According to records compiled by James Wilder, a US Forest Service biologist, there were only 20 fatal polar bear attacks (out of 73 total attacks) between 1870 and 2014.
That’s what the 14 June 2016 account in the Anchorage Daily News says (“Sea ice has been keeping polar bears and humans apart — until now”). But I think it’s kind of delusional to suggest that a list of recorded attacks, spanning 145 years throughout the Arctic (including Russia), have captured more than a fraction of all actual polar bear attacks – given that many Arctic communities didn’t have reliable communications in the 1970s (let alone the 1870s). How about all the Inuit and Siberian hunters over the years who failed to return home because they were killed and eaten by a polar bear – unbeknownst to anyone?
Wilder presents these numbers as a basis for saying how concerned he is that a longer open-water season in the Arctic could increase the number of attacks by polar bears – and he’s right, that’s a valid concern now that the global population of bears is so high. Many polar bears plus people in a confined area is never a comfortable situation, as the people of Churchill, Manitoba have learned.
But declining sea ice is not the only scenario that could lead to an onslaught of hungry bears and a slew of fatal attacks, as my new science-based novel EATEN highlights. The truth is that if polar bears don’t get enough food in the spring – for any reason – the ice off the beaches of Arctic communities gives polar bears easy access to human prey. If that happens, people had better be prepared – because doors and windows won’t necessarily stop a determined polar bear.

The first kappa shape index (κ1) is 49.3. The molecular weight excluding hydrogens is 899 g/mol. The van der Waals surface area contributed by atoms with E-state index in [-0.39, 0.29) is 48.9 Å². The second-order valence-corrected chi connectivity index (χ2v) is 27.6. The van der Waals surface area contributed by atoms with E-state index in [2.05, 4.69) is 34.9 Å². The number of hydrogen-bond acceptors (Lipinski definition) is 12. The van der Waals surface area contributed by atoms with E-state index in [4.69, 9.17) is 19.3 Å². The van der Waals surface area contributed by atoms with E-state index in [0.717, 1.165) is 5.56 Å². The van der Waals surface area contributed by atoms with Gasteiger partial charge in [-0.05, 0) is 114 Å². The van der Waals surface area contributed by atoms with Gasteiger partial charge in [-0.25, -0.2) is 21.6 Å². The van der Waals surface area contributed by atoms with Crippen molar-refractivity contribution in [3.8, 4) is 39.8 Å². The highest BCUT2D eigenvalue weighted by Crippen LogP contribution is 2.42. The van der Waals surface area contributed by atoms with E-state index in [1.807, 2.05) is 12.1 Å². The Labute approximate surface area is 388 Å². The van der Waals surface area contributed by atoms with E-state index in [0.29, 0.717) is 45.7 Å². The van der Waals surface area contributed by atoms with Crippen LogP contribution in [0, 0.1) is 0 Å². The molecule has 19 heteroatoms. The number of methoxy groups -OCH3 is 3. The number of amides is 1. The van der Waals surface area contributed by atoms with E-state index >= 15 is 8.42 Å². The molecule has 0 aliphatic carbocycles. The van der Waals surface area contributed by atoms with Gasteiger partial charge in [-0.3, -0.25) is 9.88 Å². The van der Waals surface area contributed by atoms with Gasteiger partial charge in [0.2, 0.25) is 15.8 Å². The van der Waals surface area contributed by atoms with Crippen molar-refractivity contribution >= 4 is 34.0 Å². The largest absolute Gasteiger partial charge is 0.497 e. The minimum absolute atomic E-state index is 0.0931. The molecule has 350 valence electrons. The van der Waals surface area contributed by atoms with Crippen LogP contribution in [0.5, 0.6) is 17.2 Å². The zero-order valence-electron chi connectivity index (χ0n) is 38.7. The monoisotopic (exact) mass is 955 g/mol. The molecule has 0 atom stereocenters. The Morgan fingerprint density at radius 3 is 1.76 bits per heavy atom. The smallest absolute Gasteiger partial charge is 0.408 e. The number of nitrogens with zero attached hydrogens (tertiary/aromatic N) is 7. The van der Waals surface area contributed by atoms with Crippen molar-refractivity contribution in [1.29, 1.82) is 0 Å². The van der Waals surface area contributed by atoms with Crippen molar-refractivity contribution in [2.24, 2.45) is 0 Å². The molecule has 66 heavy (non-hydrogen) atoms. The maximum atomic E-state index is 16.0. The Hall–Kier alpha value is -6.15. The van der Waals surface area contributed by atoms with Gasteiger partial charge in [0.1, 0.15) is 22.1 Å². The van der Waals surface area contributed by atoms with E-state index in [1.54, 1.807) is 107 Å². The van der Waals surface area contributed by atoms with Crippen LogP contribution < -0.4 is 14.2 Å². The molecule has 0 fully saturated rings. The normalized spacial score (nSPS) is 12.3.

Posted in Polar bear attacks, Sea ice habitat
Tagged attacks, De Veer, Eaten, fatal polar bear attacks, killer, man-eaters, polar bear, population size, sea ice, William Barents
Winter in the Arctic can be a tough time for polar bears. Between the cold, darkness and ever-thickening sea ice with fewer open leads, polar bears often find that seals are hard to come by.
So it should not be surprising to find out that polar bears are at their lowest body weight at the end of winter (Ramsay and Stirling 1988:613; Stirling 2002:68).
In other words, polar bears lose weight over the winter – not just during the ice-free summer period. That’s why the spring and early summer feeding period is so critical: gorging on young seals rebuilds the polar bears’ fat reserves lost over the winter and packs on even more fat to tide them over the late summer/early fall ice-free period.
Last fall, a potentially serious attack by a polar bear on a Churchill, Manitoba resident on Hallowe’en night (early hours of November 1) got a lot of attention worldwide. Some media outlets suggested that the bear involved in this attack was either starving or so hungry that he was driven to attack. However, this assertion was not supported by any evidence — we simply don’t know whether he was in poor condition or not. While the bear was undoubtedly leaner at the end of October than he was in July, that doesn’t mean he was actually ‘starving.’
So, here’s the question: given that polar bears have a tough time finding seals to eat during the dark and cold Arctic winter and are presumably at their hungriest then, do serious polar bear attacks on humans also happen in winter?
Posted in Life History, Polar bear attacks
Tagged body condition, Edward Nelson, fatal polar bear attacks, James Wilder, polar bear, polar bears in winter, St. Lawrence Island, starving polar bears, vandalism, winter attacks
You must be logged in to post a comment.